Monitoring webMethods components with Prometheus and Grafana

This article is a quick introduction to monitoring Software AG product components as part of an environment containing third party components, using Prometheus and Grafana. It covers the Mirco Services Runtime (10.3 and later) as well as touches on Integration Server 9.9 (which should also work for earlier/ later versions).

Applicable Versions: MSR 10.3 and later, IS 9.9 and later


Monitoring of components to ensure that they are available and functioning correctly is one of the requirements of almost any project. The Software AG products can mostly be monitored via Command Central – but that monitoring is limited. It doesn’t cater for monitoring third party products (customers, quite rightly, don’t want to use multiple products to monitor their environment). Also, it doesn’t provide the type of metrics that operations teams are interested in – metrics such as “is processing slowing down for component A or is there a bottleneck in the processing pipeline”.

There are many solutions to the problem – I am sure we have all worked in environments where the likes of Splunk, Graylog, the ELK stack etc. is being used for some form of monitoring/ log scraping. With the increasing move to cloud-based environments, the need for products that allow you to monitor your AWS/ Azure/ <other> environments in addition to whatever you have running on premise and allowing one to monitor different versions of products, and to fulfill these requirements, products like Prometheus and Grafana are a quite good combination. They are easy to install, easy to get to grips with and of course the cost is very attractive, especially on penny-pinching projects.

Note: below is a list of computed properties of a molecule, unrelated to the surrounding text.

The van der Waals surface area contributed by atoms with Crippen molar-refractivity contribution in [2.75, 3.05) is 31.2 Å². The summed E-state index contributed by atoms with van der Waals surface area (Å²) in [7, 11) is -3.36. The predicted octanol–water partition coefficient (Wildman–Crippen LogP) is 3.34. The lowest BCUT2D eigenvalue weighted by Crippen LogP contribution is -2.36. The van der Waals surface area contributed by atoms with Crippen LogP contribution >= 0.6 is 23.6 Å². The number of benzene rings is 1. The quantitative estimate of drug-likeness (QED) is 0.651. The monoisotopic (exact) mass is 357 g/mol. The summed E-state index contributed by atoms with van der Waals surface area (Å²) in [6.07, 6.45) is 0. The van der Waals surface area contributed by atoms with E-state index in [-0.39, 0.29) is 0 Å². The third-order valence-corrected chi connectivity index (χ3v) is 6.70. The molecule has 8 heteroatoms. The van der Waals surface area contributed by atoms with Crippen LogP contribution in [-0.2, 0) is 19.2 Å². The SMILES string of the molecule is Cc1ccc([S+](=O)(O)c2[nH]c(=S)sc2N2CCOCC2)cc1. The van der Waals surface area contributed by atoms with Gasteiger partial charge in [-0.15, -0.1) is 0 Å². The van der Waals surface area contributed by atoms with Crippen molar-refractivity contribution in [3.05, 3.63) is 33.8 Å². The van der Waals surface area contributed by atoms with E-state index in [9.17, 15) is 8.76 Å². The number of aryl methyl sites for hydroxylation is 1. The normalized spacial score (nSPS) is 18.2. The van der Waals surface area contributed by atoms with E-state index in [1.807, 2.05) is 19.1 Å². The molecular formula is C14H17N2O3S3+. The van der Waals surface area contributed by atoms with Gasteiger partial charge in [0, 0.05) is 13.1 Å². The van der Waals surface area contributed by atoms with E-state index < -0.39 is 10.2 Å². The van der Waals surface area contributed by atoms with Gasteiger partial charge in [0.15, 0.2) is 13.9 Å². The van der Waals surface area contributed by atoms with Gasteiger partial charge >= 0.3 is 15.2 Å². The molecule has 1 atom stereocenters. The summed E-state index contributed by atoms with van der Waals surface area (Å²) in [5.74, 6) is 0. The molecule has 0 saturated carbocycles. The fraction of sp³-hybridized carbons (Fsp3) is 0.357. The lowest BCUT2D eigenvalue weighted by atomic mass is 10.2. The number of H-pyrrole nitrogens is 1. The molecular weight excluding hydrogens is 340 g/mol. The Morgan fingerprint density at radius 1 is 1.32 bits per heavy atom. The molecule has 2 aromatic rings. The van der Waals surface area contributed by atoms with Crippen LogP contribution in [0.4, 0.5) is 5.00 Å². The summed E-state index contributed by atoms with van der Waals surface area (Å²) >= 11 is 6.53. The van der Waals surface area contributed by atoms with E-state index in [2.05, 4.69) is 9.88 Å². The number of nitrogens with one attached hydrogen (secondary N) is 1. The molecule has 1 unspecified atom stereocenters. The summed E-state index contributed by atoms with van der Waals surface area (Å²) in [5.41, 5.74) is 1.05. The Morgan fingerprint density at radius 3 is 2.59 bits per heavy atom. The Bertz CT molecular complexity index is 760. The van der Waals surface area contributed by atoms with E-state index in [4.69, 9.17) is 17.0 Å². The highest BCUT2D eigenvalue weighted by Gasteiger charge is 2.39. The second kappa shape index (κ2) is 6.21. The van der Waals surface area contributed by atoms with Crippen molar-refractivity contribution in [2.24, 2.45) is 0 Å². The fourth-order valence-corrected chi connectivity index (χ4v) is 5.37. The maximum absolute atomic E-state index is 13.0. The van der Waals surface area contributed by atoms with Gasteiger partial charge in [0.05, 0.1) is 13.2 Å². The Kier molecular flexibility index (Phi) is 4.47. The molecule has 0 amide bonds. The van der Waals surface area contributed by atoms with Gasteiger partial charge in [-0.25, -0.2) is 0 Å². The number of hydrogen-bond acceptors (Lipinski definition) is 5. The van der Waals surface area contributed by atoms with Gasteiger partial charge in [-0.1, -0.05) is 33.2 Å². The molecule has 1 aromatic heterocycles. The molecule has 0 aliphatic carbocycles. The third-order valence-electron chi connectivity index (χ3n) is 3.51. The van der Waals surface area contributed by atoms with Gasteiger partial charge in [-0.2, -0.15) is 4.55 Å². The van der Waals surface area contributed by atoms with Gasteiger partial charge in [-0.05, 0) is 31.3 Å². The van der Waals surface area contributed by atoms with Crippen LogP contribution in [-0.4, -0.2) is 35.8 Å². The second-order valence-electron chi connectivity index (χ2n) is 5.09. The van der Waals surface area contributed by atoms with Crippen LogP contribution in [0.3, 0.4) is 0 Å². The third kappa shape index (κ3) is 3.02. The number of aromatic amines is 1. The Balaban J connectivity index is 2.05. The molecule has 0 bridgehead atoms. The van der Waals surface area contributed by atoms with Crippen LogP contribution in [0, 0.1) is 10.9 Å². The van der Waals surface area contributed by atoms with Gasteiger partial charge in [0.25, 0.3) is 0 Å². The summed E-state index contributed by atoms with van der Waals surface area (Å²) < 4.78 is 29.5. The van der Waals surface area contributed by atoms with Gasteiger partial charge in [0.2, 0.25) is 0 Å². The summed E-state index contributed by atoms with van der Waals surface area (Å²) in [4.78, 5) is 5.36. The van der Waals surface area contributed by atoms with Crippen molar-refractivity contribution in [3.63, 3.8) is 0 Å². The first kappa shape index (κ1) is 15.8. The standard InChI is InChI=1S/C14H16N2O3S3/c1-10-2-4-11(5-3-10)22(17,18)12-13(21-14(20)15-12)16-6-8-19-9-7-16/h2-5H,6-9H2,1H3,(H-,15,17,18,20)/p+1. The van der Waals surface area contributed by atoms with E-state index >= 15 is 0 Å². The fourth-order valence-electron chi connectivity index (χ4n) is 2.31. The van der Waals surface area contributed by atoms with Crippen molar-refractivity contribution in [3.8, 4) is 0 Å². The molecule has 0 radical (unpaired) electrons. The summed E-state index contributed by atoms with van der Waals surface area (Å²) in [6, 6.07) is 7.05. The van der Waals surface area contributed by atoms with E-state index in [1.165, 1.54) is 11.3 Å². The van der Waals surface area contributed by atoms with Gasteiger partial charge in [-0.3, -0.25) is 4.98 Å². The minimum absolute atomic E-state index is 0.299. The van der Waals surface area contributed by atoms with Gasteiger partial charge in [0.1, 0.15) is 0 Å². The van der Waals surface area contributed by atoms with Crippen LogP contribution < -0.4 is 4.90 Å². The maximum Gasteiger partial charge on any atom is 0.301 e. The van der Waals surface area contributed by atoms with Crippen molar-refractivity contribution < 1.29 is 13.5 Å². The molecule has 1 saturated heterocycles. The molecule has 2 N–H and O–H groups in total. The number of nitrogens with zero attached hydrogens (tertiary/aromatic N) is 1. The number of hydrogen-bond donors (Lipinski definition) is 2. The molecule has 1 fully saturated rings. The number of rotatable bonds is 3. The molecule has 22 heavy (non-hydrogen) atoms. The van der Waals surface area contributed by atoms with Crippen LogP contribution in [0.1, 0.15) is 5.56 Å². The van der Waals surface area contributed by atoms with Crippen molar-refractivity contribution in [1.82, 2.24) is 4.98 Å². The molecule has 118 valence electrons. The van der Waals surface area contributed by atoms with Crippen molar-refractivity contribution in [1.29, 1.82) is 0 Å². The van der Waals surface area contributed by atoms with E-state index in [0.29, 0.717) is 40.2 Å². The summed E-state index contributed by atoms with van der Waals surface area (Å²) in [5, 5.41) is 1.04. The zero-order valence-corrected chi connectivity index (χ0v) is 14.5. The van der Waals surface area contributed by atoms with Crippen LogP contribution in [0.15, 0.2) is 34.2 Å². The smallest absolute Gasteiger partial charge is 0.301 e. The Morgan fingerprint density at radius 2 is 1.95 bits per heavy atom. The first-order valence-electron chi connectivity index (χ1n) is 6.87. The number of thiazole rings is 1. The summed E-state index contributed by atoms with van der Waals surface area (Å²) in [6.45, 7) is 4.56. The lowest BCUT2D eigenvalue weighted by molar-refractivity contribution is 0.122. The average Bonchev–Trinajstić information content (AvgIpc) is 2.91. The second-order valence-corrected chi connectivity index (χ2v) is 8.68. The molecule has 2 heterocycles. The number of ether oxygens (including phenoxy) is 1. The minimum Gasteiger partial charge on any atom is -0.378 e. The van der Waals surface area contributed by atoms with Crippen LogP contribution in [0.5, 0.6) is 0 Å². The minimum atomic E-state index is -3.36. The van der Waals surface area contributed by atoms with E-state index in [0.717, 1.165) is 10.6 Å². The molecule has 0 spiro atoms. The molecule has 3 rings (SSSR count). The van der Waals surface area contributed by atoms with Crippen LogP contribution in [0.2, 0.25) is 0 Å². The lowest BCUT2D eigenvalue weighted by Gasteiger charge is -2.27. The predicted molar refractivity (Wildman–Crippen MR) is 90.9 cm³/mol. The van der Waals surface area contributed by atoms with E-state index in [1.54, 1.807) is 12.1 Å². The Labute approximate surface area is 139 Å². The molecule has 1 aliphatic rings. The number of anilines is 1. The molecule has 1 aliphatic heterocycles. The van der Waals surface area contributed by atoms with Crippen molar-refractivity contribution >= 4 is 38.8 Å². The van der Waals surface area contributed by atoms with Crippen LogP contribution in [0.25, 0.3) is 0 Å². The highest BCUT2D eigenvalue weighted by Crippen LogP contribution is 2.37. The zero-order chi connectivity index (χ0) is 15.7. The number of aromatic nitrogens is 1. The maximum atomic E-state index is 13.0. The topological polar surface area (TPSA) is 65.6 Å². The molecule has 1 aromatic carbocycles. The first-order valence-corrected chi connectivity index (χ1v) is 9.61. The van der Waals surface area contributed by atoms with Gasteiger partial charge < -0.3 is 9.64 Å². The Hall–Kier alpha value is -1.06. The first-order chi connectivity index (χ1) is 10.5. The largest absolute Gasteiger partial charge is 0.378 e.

This combination is not the silver bullet that will solve all your problems and if you want to use this combination to do to-the-second monitoring, you may need to look at other alternatives. If you want to have a general view on the health of your environment and want to see what performance is like over the course of a day/ week, then this may be just the combination for you.

Some of the Software AG products already provide metrics in Prometheus format – the Micro Services Runtime (MSR), Apama correlators, API Gateway to name a few. However, these metrics are available only for the newer releases of the products, typically 10.3 and later (check the documentation before committing to anything!).

This article limits itself to the use of the MSR 10.3, IS 9.9 (as this predates the availability of metrics and was a requirement in a customer project) althoug I can attest to the fact that products like the Apama correlator and TCDB (using TMC) can be monitored just as well and just as easily.

Installation and setup

The installation used for preparing this article consists of CentOS 7 VMs running in VirtualBox (Version 5.2.22 r126460) and as such you may have to do it differently if you use a different environment and commands will need to be changed accordingly.


Prometheus, Grafana and MSR 10.3 are all installed using Docker images. The Docker version is 18.09.8.

For the MSR, you need to accept the license agreement in the Docker store: